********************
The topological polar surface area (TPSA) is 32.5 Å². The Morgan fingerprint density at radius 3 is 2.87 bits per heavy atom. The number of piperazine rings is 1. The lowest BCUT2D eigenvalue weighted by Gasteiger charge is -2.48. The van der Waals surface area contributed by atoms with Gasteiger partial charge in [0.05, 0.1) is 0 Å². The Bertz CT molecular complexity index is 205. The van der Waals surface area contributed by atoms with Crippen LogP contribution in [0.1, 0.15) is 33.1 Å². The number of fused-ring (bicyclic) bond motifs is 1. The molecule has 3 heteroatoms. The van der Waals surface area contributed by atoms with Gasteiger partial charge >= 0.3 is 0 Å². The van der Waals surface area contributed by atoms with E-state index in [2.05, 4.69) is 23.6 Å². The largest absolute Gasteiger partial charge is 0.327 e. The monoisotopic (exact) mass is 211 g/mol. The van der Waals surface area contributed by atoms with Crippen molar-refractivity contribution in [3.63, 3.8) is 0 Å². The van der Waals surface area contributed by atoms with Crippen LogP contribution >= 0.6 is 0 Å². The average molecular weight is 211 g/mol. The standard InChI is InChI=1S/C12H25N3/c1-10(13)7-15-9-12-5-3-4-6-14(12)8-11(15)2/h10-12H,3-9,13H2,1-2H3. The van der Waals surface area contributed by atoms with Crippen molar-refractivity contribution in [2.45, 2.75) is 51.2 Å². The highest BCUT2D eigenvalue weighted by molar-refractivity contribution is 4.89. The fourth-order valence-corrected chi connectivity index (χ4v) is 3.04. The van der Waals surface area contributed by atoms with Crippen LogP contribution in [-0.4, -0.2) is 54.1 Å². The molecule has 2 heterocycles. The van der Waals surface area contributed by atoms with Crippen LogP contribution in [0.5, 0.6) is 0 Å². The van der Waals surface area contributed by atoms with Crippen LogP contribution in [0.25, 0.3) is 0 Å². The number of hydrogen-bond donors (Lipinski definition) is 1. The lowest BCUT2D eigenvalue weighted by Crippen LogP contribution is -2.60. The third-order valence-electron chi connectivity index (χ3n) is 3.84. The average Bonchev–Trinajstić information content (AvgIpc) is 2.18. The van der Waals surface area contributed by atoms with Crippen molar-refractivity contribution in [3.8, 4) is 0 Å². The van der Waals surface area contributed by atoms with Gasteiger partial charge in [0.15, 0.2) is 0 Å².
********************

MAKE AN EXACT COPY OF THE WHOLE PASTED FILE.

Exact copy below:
The topological polar surface area (TPSA) is 32.5 Å². The Morgan fingerprint density at radius 3 is 2.87 bits per heavy atom. The number of piperazine rings is 1. The lowest BCUT2D eigenvalue weighted by Gasteiger charge is -2.48. The van der Waals surface area contributed by atoms with Gasteiger partial charge in [0.05, 0.1) is 0 Å². The Bertz CT molecular complexity index is 205. The van der Waals surface area contributed by atoms with Crippen LogP contribution in [0.1, 0.15) is 33.1 Å². The number of fused-ring (bicyclic) bond motifs is 1. The molecule has 3 heteroatoms. The van der Waals surface area contributed by atoms with Gasteiger partial charge >= 0.3 is 0 Å². The van der Waals surface area contributed by atoms with E-state index in [2.05, 4.69) is 23.6 Å². The largest absolute Gasteiger partial charge is 0.327 e. The monoisotopic (exact) mass is 211 g/mol. The van der Waals surface area contributed by atoms with Crippen molar-refractivity contribution in [3.63, 3.8) is 0 Å². The van der Waals surface area contributed by atoms with Crippen LogP contribution >= 0.6 is 0 Å². The average molecular weight is 211 g/mol. The standard InChI is InChI=1S/C12H25N3/c1-10(13)7-15-9-12-5-3-4-6-14(12)8-11(15)2/h10-12H,3-9,13H2,1-2H3. The van der Waals surface area contributed by atoms with Crippen molar-refractivity contribution in [2.45, 2.75) is 51.2 Å². The highest BCUT2D eigenvalue weighted by molar-refractivity contribution is 4.89. The fourth-order valence-corrected chi connectivity index (χ4v) is 3.04. The van der Waals surface area contributed by atoms with Crippen LogP contribution in [-0.4, -0.2) is 54.1 Å². The molecule has 2 heterocycles. The van der Waals surface area contributed by atoms with Crippen LogP contribution in [0.5, 0.6) is 0 Å². The van der Waals surface area contributed by atoms with Crippen LogP contribution in [0.25, 0.3) is 0 Å². The number of hydrogen-bond donors (Lipinski definition) is 1. The lowest BCUT2D eigenvalue weighted by Crippen LogP contribution is -2.60. The third-order valence-electron chi connectivity index (χ3n) is 3.84. The average Bonchev–Trinajstić information content (AvgIpc) is 2.18. The van der Waals surface area contributed by atoms with Crippen molar-refractivity contribution in [3.8, 4) is 0 Å². The van der Waals surface area contributed by atoms with Gasteiger partial charge in [0.15, 0.2) is 0 Å².